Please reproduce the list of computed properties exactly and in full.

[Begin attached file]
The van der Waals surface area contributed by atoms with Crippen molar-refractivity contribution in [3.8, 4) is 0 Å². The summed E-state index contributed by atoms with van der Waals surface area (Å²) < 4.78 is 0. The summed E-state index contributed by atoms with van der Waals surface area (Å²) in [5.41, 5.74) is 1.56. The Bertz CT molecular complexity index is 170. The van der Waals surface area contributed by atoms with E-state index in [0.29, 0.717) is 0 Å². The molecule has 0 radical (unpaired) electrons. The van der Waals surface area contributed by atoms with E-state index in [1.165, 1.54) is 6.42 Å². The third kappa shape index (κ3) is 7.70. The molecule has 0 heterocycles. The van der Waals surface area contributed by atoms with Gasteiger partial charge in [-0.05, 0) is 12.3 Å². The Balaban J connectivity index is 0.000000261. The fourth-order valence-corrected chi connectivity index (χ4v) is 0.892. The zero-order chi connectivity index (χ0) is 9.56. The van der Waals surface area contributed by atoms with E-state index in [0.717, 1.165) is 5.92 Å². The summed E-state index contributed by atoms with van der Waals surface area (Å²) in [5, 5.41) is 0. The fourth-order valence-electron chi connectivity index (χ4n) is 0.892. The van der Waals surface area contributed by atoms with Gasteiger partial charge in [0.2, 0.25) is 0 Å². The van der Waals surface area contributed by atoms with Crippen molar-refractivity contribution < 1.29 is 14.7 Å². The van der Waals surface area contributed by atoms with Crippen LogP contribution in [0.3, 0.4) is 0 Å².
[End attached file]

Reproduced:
The van der Waals surface area contributed by atoms with Crippen molar-refractivity contribution in [3.8, 4) is 0 Å². The summed E-state index contributed by atoms with van der Waals surface area (Å²) < 4.78 is 0. The summed E-state index contributed by atoms with van der Waals surface area (Å²) in [5.41, 5.74) is 1.56. The Bertz CT molecular complexity index is 170. The van der Waals surface area contributed by atoms with E-state index in [0.29, 0.717) is 0 Å². The molecule has 0 radical (unpaired) electrons. The van der Waals surface area contributed by atoms with E-state index in [1.165, 1.54) is 6.42 Å². The third kappa shape index (κ3) is 7.70. The molecule has 0 heterocycles. The van der Waals surface area contributed by atoms with Gasteiger partial charge in [-0.05, 0) is 12.3 Å². The Balaban J connectivity index is 0.000000261. The fourth-order valence-corrected chi connectivity index (χ4v) is 0.892. The zero-order chi connectivity index (χ0) is 9.56. The van der Waals surface area contributed by atoms with E-state index in [0.717, 1.165) is 5.92 Å². The summed E-state index contributed by atoms with van der Waals surface area (Å²) in [5, 5.41) is 0. The fourth-order valence-electron chi connectivity index (χ4n) is 0.892. The van der Waals surface area contributed by atoms with Gasteiger partial charge in [0.2, 0.25) is 0 Å². The van der Waals surface area contributed by atoms with Crippen molar-refractivity contribution < 1.29 is 14.7 Å². The van der Waals surface area contributed by atoms with Crippen LogP contribution in [0.3, 0.4) is 0 Å².